Texas is big, beautiful, and diverse.
With 267,000 square miles of amazing opportunities and unforgettable destinations, an RV visit to Texas is always exciting.
In a state as diverse as Texas, there’s always an adventure around every corner and unique attractions at every turn.
From West Texas to the Panhandle to the Gulf Coast, El Paso to Texarkana to Brownsville, from outdoor enthusiasts to foodies to culture buffs, there’s always something to see and do in Texas.
Even those of us who visit Texas frequently and spend a big chunk of our time traversing it leave most of the state untouched.
We’ve driven through Texas numerous times over the years. But yet, it always amazes us just how big Texas really is.
Charting any RV trip through the state can be a daunting task. So many miles, so many routes, and even after all our years on the road we’ve still not seen large portions of the Lone Star State. Every trip through, we explore new areas—and revisit favorite haunts.
The state overflows with awesomeness at every turn, places we find completely captivating.
Usually we just follow I-10 in from the west. Yes, it can be boring but it is the most direct route.
We take our time and schedule varied side excursions along the way and make the journey—and not the destination—the highlight of the trip. It is the journey that is the joy of RVing.
We’ve explored the Big Bend area, including Big Bend National Park, Terlingua, Alpine, Marfa, and Davis Mountain Observatory. If it’s solitude you seek, you’ll find it here. However you see it, Big Bend is not soon forgotten: It’s a place of mystery and timeless beauty.
The wind-swept, dynamic rippling sandscapes in Monahans Sandhills State Park is one-of-a-kind. A half-hour’s drive west of Odessa it’s well worth a visit. The park consists of 3,840 acres of wind-sculpted living sand dunes, some up to 70 feet high. The Park is set in one of the areas where the dunes are still active and constantly being shaped by the wind and rain. The dunes grow and change shape due to seasonal prevailing winds and you can watch them change whenever the wind is blowing.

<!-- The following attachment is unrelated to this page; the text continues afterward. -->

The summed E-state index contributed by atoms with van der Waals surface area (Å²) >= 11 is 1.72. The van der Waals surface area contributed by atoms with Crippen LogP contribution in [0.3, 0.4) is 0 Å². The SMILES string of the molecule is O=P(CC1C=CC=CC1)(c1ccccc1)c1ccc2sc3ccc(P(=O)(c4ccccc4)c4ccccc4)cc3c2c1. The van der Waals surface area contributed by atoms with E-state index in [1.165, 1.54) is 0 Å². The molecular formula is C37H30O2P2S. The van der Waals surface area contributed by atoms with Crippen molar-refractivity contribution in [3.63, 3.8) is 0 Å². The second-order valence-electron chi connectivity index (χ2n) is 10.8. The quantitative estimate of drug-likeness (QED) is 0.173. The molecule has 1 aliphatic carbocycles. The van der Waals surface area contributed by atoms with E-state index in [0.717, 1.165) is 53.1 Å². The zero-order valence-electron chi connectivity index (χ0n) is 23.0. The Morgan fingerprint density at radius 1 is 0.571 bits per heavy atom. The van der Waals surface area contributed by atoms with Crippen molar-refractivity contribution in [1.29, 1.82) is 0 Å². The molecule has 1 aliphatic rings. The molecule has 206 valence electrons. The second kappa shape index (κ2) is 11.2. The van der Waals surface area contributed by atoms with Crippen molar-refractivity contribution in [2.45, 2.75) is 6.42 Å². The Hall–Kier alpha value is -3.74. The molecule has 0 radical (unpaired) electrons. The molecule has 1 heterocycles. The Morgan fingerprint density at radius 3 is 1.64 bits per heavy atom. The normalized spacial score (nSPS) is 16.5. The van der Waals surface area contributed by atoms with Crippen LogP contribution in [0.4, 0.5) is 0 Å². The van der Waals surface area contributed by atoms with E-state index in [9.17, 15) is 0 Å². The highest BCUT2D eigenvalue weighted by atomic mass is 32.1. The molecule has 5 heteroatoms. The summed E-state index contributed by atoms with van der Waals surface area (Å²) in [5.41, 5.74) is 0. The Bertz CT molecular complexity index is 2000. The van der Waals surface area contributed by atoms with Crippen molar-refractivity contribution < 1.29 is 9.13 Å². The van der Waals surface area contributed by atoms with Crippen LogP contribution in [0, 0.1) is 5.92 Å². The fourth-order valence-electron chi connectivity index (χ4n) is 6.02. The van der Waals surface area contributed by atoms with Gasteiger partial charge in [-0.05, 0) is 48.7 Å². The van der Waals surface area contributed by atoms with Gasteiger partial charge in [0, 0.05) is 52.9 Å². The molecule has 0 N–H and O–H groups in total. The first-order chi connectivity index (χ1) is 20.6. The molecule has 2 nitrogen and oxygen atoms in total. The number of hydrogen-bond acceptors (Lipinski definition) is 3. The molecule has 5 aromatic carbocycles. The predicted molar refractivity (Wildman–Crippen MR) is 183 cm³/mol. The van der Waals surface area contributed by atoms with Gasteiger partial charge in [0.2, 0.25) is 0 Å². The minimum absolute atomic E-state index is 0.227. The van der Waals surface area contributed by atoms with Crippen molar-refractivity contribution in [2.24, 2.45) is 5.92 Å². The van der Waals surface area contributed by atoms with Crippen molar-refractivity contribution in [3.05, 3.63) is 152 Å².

Ice cream. For us aficionados, ice cream is one of the four food groups. Blue Bell has become the best tasting and certainly the most successful ice cream in Texas (and that means the best in the world). Would my taste buds lie? To learn what makes an exceptionally good thing good, we visited “the little creamery” in Brenham: I think we found out but every few years we require a refresher course.
Lockhart is the Barbecue Capital of Texas. Out-of-towners and locals flock to four smoked-meat emporiums—Black’s Barbecue, Chisholm Trail Barbecue, Kreuz Market, and Smitty’s Market. Several tons of barbecued beef, pork, chicken, and smoked sausage links are served each day. Aside from the barbecue, Lockhart is a wonderful old town to visit. This small Texas town exudes a rustic, slow-paced charm arising from its Western heritage, rooted in cattle and cotton.
One of the great joys of RVing is visiting new places and making interesting discoveries. Another is just the opposite—revisiting those places that demand a closer look. Sometimes that second chance leads to a third—and a fourth. City Market in Luling, is such a place. The meat-market-turned-barbecue-restaurant started in 1958, and over the years has become a barbecue icon. This is the arguably the best barbeque in all of Texas which helps explain why Luling is perennially included on our Texas itinerary.
In Texas, the mere mention of the word “Shiner” immediately brings to mind thoughts of a cold longneck and the distinctive brew within. However, before the beer, there was the town. Not surprisingly, the best way to learn the history of Shiner is to learn the history of Shiner Beer, as the two have been intertwined for more than a hundred years. So, we headed to Spoetzl Brewery and joined a tour. The tour gave use a firsthand look into the brewing process and, of course, a firsthand sampling of the final product, from flagstaff Shiner Bock to the Extra Pale Ale, Haymaker. A day trip to Shiner goes down as smooth as the namesake beverage. As they say when toasting in Shiner, “Prosit!”
There’s more—much more—adventure in Texas. Space does not permit to detail our numerous other unforgettable adventures and experiences from The Alamo, River Walk, and San Antonio Missions National Historic Park in San Antonio to Fredericksburg, Enchanted Rock State Natural Area, and Lyndon B. Johnson National Historic Park in the Hill Country. Galveston, Johnson Space Center, Big Thicket National Preserve, Caddo Lake, Rockport, Goliad, Rio Grande Valley, Palo Duro Canyon, and Austin.
Don’t Mess with Texas, Y’all!
And, of course, because we haven’t yet been quite everywhere, we’ll keep exploring Texas
Texas Spoken Friendly
After 7 days of trial and error,
God created Texas on the 8th day.